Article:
- “Disarmament, with mutual honor and confidence, is a continuing imperative.” -Dwight D. Eisenhower
- “I think that people want peace so much that one of these days government had better get out of their way and let them have it.” – Dwight D. Eisenhower
- “Statism needs war; a free country does not. Statism survives by looting; a free country survives by producing.” – Ayn Rand
- “All those who seek to destroy the liberties of a democratic nation ought to know that war is the surest and shortest means to accomplish it.” -Alexis de Tocqueville
- “If we don’t stop extending our troops all around the world in nation-building missions, we’re going to have a serious problem coming down the road.” – George W. Bush, (before becoming president and doing exactly what he promised not to.)
- “Free nations are peaceful nations. Free nations don’t attack each other. Free nations don’t develop weapons of mass destruction.” – George W. Bush (I wish he had governed according to the principles in this quotation.)
- “War against a foreign country only happens when the moneyed classes think they are going to profit from it.” – George Orwell
- “Political language… is designed to make lies sound truthful and murder respectable.” – George Orwell
- “The nationalist not only does not disapprove of atrocities committed by his own side, he has a remarkable capacity for not even hearing about them.” – George Orwell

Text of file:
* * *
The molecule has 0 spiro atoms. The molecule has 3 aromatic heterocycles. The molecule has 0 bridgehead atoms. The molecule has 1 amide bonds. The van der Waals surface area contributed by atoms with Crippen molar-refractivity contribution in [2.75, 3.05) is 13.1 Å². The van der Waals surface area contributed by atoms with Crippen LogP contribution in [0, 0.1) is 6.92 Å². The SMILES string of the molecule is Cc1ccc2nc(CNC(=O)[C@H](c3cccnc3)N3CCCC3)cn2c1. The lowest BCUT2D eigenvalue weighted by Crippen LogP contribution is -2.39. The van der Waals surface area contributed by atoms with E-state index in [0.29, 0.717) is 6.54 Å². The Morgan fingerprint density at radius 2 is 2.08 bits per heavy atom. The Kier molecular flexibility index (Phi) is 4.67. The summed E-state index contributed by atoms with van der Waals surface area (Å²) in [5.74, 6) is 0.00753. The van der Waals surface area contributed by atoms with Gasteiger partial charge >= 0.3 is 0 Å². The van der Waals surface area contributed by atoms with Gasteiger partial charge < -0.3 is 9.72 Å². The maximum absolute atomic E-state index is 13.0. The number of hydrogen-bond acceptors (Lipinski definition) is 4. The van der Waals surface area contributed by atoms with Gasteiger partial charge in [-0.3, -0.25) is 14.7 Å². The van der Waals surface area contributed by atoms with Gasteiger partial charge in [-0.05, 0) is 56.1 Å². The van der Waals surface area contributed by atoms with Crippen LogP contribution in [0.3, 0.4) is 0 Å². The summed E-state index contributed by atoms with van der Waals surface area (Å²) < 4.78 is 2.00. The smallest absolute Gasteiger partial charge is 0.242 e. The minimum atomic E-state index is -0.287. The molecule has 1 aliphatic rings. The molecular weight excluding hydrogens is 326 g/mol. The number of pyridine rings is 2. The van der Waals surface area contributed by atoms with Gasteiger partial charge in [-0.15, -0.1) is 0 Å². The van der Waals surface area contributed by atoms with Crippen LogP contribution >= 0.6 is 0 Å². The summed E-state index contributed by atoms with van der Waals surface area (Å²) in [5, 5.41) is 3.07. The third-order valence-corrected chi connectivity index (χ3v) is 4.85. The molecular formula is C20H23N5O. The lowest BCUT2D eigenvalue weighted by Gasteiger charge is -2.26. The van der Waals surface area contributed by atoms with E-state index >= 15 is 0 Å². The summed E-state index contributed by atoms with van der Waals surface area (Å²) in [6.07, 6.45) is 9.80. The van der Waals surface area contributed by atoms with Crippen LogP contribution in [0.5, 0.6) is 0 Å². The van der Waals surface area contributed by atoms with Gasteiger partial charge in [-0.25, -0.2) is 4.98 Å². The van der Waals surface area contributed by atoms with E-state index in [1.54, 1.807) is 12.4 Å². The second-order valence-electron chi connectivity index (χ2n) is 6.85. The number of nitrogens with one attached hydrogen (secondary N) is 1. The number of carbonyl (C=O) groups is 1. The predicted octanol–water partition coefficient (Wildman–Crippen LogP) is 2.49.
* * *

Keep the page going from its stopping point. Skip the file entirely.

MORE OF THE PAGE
- “What is absurd and monstrous about war is that men who have no personal quarrel should be trained to murder one another in cold blood.” – Aldous Huxley
- “A state of war only serves as an excuse for domestic tyranny.” – Aleksandr Solzhenitsyn
- “A man who says that no patriot should attack the war until it is over…is saying no good son should warn his mother of a cliff until she has fallen.” – G.K. Chesterton
- “War is the greatest plague that can affect humanity; it destroys religion, it destroys states, it destroys families. Any scourge is preferable to it.” – Martin Luther
- “There is no way to peace. Peace is the way.” – The Mahatma Gandhi
- “What difference does it make to the dead, the orphans, and the homeless, whether the mad destruction is wrought under the name of totalitarianism or the holy name of liberty and democracy?” – The Mahatma Gandhi
- “Liberty and democracy become unholy when their hands are dyed red with innocent blood.” – The Mahatma Gandhi
- “I object to violence because when it appears to do good, the good is only temporary; the evil it does is permanent.” – The Mahatma Gandhi
- “All forms of violence, especially war, are totally unacceptable as means to settle disputes between and among nations, groups and persons.” -The Dalai Lama
- “The best defense is no offense.” – Dr. Ivan Eland
- “We have guided missiles and misguided men.” – Martin Luther King, Jr.
- “The bombs in Vietnam explode at home; they destroy the hopes and possibilities for a decent America.” – Martin Luther King, Jr.
- “The greatest purveyor of violence in the world today is my own government.” – Martin Luther King, Jr.
- “‘Emergencies’ have always been the pretext on which the safeguards of individual liberty have been eroded.” – F.A. Hayek
Until recently, I had NO idea that this was at Temple Square. It is amazing to me that there it is, right in front of the Salt Lake Temple and I’ve never seen it. It’s fantastic, and appropriate that such a monument dedicated to true freedom and liberty stands right in front of the Lord’s house.Go to Comments